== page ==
Rufus v Elliott: QBD 1 Nov 2013

The parties were former footballers involved in charitable works. The claimant said that an allegation by the defendant that he the claimant had released for publication a text message in which the the defendant was said to have used extremely offensive language was defamatory. Though denying that he had released it, the defendant now argued that the the wod he had used to Mr Rufus was so offensive that it could not be defamatory to have made it public, since right minded members of the public would only commend him for exposing the use of such language.
Held: The court was being asked about whether the words were capable of bearing a defamatory meaning. They did: ‘right-thinking members of society are well aware: (a) of the ordinary weaknesses and failings of mankind; (b) that in private communications between former friends, even the most well-intentioned and hard-working people (such as Mr Elliott), might say things which should never be said. In these circumstances right-thinking members of society could, in my judgment, take the view that sending a private communication to the public, with the inevitable consequence that the former friend would lose his office, was both disloyal and wrong.’

Dingemans J
[2013] EWHC 3355 (QB)
England and Wales
CitedSim v Stretch HL 1936
Test For Defamatory Meaning
The plaintiff complained that the defendant had written in a telegram to accuse him of enticing away a servant. The House considered the process of deciding whether words were defamatory.
Held: The telegram was incapable of bearing a . .
CitedModi and Another v Clarke CA 29-Jul-2011
The claimants, organisers of the Indian Premier cricket League, met with organisations in England seeking to establish a similar league in the Northern Hemisphere. A copy of a note came to the defendant, chairman of the England and Wales Cricket . .
CitedThornton v Telegraph Media Group Ltd QBD 16-Jun-2010
The claimant said that a review of her book was defamatory and a malicious falsehood. The defendant now sought summary judgment or a ruling as to the meaning of the words complained of.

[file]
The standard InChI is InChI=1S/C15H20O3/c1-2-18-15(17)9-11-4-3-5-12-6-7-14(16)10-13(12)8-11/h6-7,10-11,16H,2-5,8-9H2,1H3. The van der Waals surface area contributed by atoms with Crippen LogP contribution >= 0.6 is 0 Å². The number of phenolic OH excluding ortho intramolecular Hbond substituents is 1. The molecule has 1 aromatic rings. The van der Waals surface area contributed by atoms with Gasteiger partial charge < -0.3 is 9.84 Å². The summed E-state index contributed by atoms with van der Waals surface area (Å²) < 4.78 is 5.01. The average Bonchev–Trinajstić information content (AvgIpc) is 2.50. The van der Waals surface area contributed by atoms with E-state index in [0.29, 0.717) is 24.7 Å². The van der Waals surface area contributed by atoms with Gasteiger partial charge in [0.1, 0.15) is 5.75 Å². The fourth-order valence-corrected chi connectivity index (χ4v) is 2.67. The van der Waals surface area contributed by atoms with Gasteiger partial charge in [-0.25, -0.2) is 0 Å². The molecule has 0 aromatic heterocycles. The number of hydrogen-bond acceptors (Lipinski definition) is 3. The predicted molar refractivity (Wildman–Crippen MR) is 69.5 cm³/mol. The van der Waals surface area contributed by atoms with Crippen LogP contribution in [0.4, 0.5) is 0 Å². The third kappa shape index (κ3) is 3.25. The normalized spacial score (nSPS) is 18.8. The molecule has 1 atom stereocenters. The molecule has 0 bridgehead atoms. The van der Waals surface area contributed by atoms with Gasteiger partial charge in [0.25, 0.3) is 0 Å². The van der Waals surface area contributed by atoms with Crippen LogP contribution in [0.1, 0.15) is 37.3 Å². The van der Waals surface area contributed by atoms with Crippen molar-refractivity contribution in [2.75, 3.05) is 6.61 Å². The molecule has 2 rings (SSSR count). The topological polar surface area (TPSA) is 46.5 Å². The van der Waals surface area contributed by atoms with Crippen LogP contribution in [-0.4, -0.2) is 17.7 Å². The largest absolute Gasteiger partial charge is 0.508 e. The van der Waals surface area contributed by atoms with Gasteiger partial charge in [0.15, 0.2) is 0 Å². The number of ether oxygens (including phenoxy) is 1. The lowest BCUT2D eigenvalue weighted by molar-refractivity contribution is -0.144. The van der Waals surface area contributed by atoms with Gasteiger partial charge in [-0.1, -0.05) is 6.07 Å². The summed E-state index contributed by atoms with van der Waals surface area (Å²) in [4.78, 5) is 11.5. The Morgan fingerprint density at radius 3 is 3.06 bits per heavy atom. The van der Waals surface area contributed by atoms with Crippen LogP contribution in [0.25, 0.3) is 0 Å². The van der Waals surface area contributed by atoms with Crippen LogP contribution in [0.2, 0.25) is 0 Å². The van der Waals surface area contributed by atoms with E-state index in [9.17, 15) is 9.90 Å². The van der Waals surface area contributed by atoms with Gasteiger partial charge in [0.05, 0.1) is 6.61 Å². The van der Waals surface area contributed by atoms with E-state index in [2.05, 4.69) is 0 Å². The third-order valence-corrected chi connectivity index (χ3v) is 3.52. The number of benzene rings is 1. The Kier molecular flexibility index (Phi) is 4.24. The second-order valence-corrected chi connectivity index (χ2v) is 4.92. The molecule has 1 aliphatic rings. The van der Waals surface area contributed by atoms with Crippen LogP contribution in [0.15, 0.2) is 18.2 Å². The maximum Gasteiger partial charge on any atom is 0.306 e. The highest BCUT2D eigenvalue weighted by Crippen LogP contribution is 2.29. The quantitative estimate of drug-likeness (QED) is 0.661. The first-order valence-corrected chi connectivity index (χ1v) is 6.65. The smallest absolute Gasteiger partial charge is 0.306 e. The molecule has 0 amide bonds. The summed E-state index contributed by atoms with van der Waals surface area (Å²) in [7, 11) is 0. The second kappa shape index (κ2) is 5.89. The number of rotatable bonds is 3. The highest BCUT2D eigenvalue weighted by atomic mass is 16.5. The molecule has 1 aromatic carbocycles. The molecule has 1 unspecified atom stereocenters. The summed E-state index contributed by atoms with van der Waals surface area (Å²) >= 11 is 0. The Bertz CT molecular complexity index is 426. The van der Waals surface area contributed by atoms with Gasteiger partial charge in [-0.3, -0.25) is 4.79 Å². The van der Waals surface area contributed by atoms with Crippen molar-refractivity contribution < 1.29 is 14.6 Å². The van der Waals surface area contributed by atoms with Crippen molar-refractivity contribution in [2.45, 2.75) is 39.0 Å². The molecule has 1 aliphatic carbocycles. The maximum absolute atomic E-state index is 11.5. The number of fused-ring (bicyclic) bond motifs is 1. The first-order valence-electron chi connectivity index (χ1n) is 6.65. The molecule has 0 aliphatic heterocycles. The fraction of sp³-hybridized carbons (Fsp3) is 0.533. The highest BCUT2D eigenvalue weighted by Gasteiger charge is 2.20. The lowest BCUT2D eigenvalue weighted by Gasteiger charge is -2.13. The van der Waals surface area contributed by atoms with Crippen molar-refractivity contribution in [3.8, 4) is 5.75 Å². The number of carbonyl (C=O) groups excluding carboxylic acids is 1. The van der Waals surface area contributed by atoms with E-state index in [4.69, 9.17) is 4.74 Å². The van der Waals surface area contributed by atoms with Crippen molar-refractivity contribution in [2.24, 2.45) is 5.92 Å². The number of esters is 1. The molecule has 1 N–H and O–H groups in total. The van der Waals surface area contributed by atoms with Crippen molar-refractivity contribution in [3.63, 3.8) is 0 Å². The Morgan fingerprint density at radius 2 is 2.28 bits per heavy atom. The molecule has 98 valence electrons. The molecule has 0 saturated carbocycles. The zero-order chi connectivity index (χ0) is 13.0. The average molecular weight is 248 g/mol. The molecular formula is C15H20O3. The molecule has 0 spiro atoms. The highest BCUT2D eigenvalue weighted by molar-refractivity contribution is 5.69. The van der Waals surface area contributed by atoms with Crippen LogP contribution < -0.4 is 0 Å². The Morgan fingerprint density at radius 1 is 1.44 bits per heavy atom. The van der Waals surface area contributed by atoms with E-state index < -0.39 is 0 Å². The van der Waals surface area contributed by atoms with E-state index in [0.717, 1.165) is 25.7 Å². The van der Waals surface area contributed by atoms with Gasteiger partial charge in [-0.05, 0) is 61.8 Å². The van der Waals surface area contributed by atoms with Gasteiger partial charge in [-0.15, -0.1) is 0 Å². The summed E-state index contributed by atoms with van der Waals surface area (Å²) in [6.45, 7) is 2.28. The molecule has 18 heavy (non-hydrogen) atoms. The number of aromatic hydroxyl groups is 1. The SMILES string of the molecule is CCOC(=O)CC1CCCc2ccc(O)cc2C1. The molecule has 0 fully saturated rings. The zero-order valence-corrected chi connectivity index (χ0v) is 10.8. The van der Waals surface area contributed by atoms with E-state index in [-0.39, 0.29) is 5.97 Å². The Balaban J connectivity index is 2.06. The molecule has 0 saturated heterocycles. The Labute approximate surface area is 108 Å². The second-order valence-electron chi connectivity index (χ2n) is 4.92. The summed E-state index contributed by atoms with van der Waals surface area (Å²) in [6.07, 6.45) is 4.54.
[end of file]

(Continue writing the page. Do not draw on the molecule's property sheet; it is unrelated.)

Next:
Held: The application for summary judgment succeeded. The . .
CitedJeynes v News Magazines Ltd and Another CA 31-Jan-2008
Whether Statement defamatory at common law
The claimant appealed against a striking out of her claim for defamation on finding that the words did not have the defamatory meaning complained of, namely that she was transgendered or transsexual.
Held: The appeal failed.
Sir Anthony . .
CitedSkuse v Granada Television CA 30-Mar-1993
The claimant complained that the defendant had said in a television programme that he had failed to act properly when presenting his expert forensic evidence in court in the trial of the Birmingham Six.
Held: The court should give to the . .
CitedMawe v Pigott 1869
A claim for libel was brought by an Irish priest, who was said to be an informer against disloyal and criminal classes.
Held: The action was dismissed. The argument on behalf of the priest was noted to be that amongst certain classes who were . .
CitedMyroft v Sleight 1921
The plaintiff, a trawler skipper sailing out of Grimsby, was a member of the Grimsby Fishermens’ Trades Union. A committee member was the defendant. The plaintiff was among those voting for a strike, and an unofficial strike was called. The . .
BindingByrne v Deane CA 1937
A notice had been displayed on a golf club notice board. The court considered whether this constituted publication for defamation purposes.
Held: Greene LJ said: ‘Now on the substantial question of publication, publication, of course, is a . .
CitedWilliams v MGN Ltd QBD 2-Dec-2009
The claimant, who had been convicted of murder, complained that an article defamed him by calling him a ‘grass’ or police informer. The defendant asked that the claimant’s defamation action be struck out as an abuse.
Held: While the suggestion . .

Lists of cited by and citing cases may be incomplete.


Updated: 12 January 2022; Ref: scu.517354